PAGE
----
The Parent’s Role in Their Child’s Therapy

Published On: March 29, 2017|Categories: Employees, Family|
Parental Involvement Adds a Crucial Component to Teen Therapy

Growing and changing during middle school and high school has always been difficult, but the normalization of technology and the influence of social media has made this vulnerable time even more challenging. Not only can it be hard to find and make good friends, the changes occurring within one’s own body add a complicated layer to everything else. Needless to say, it’s a hard time period to handle alone.

Luckily, there are many ways teens can find support — mental health counseling options provide a safe, structured environment where they can externally process what’s going on internally. And during this process, parents can play a unique role in helping their teen discover their best selves.

A parent’s involvement in child therapy

Some confusion has existed regarding what, if any, part a parent should play in their child’s mental health treatment. Some have viewed it with more of a hand’s-off approach, letting their teens figure things out on their own; others have viewed therapy with more hostility, seeing it as a manifestation of poor parenting; still, others have tried to have too great a role, coining themselves the title “helicopter parent.”

But the key is balance because parents actually have a critically important role in helping their teens manage mental health problems or substance abuse issues; and the parents’ involvement can actually lead to greater healing of the family unit as a whole.

When parents take the time to understand their children and help them manage their problems, they quickly become a support system in the mental health journey of their children. New research about the power of the family unit and its ability to support teens who are dealing with mental health and substance abuse issues brings parents into the center of counseling, where their influence can be used to help teens find the support they need.

Parents as partners

Therapists find that many benefits accrue from enlisting parents as partners in the therapy process. This helps eliminate the misconception that teen therapy is about blaming parents, and instead involves parents in the critical journey of their child’s healing.

It is important to involve parents for a number of reasons, including:

  • When parents better understand what their child is experiencing, they can better provide support and help; they (the parents) no longer fear the disorder out of misunderstanding, rather, are equipped with knowledge that can help their child cope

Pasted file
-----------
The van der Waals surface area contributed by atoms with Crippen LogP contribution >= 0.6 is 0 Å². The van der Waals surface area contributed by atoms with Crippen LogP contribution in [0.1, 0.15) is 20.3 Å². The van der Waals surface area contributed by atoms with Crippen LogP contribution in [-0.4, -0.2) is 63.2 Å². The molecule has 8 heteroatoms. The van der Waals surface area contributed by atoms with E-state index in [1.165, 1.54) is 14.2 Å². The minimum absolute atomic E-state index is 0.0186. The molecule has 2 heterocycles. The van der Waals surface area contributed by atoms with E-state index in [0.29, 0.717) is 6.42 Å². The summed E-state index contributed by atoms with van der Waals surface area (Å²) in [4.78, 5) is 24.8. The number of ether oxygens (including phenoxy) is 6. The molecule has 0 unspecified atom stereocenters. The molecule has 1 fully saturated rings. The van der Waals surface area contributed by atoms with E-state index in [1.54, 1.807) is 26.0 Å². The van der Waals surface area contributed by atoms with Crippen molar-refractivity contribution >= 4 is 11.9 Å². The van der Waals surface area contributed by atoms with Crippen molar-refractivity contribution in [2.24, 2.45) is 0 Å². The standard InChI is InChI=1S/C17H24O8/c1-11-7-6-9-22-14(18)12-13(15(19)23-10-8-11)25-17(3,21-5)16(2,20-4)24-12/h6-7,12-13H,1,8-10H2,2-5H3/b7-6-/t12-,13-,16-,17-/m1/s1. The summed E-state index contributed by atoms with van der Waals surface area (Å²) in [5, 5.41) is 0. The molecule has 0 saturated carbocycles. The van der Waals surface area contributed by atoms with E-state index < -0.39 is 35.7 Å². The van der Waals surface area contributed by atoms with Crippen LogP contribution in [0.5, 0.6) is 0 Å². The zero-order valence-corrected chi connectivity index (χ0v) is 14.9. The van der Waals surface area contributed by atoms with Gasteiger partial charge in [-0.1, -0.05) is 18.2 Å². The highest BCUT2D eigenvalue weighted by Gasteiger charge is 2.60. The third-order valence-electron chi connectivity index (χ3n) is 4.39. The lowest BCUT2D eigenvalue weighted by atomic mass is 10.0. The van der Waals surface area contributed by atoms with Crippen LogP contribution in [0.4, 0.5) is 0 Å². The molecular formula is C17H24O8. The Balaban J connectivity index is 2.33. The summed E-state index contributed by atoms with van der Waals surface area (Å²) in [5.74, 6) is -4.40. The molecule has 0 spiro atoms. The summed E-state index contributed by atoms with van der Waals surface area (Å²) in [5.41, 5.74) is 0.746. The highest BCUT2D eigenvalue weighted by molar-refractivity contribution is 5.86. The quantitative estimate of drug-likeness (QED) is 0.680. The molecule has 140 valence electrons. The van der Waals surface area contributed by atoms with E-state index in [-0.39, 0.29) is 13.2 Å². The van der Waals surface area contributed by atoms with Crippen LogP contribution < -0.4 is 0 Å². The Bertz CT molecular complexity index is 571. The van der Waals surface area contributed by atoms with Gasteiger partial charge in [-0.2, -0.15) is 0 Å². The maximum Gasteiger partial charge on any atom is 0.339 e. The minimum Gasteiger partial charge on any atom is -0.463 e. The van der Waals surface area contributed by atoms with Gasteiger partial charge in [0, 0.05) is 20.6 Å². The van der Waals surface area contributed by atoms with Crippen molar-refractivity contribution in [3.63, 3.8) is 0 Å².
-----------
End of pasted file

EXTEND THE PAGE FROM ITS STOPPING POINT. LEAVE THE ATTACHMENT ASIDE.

• They can stop blaming themselves and realize that not all mental health conditions arise as a result of how a teen was parented — this can help parents focus less on themselves and more on the needs of their child
  • Parents can know how to handle and help their child with particular difficulties as they have learned from the therapist the best coping mechanisms for the hardest days
  • They can be a part of a neutral space — the environment of counseling allows parents and their children the chance to speak freely in a safe space; this freedom to speak in a controlled environment can provide more room for productive conversation
  • Parents can continue to foster a supportive space even outside the counselor’s office — because you’re with your child more often than their counselor, you can encourage good coping mechanisms and decisions that boost mental health at home, and acknowledge victories on a more regular basis

In addition, the greatest benefit of a parent’s participation in their child’s therapy is the feeling of support their child will feel. It is not uncommon for teens to feel confused or conflicted when they feel inclined to seek therapy; having their parents support this decision not only solidifies the importance of strong mental health as a noble goal, it gives them the affirmation they may need.

Being involved — a balancing act

Parents may feel a bit of confusion when figuring out the role they need to play in their child’s mental health treatment; how involved is too involved, and how hand’s off is showing a lack of support?

These questions may be best addressed with your teen and their therapist themselves. It can be a great witness of how much you trust your teen by allowing them to be honest with how and when they want your immediate involvement. This comes with a grain of prudence, of course, but allowing your teen to tell you when they need a listening ear, an accountability partner or just someone to have fun with to get their mind off things can be freeing for both of you.

Additionally, your child’s therapist will most likely have recommendations of when it’s important to be very present, versus when your teen needs some space to figure things out on their own.

While it can feel overwhelming to have a child struggling with a mental health condition, the best thing to do is seek the necessary treatment; this can be done by reaching out to a school counselor, a local mental health treatment center or even taking advantage of your company’s EAP benefits for families.

To learn more about the benefits of employee assistance programs and the way they can offer your family support, contact Mazzitti & Sullivan EAP by calling (800) 543-5080.

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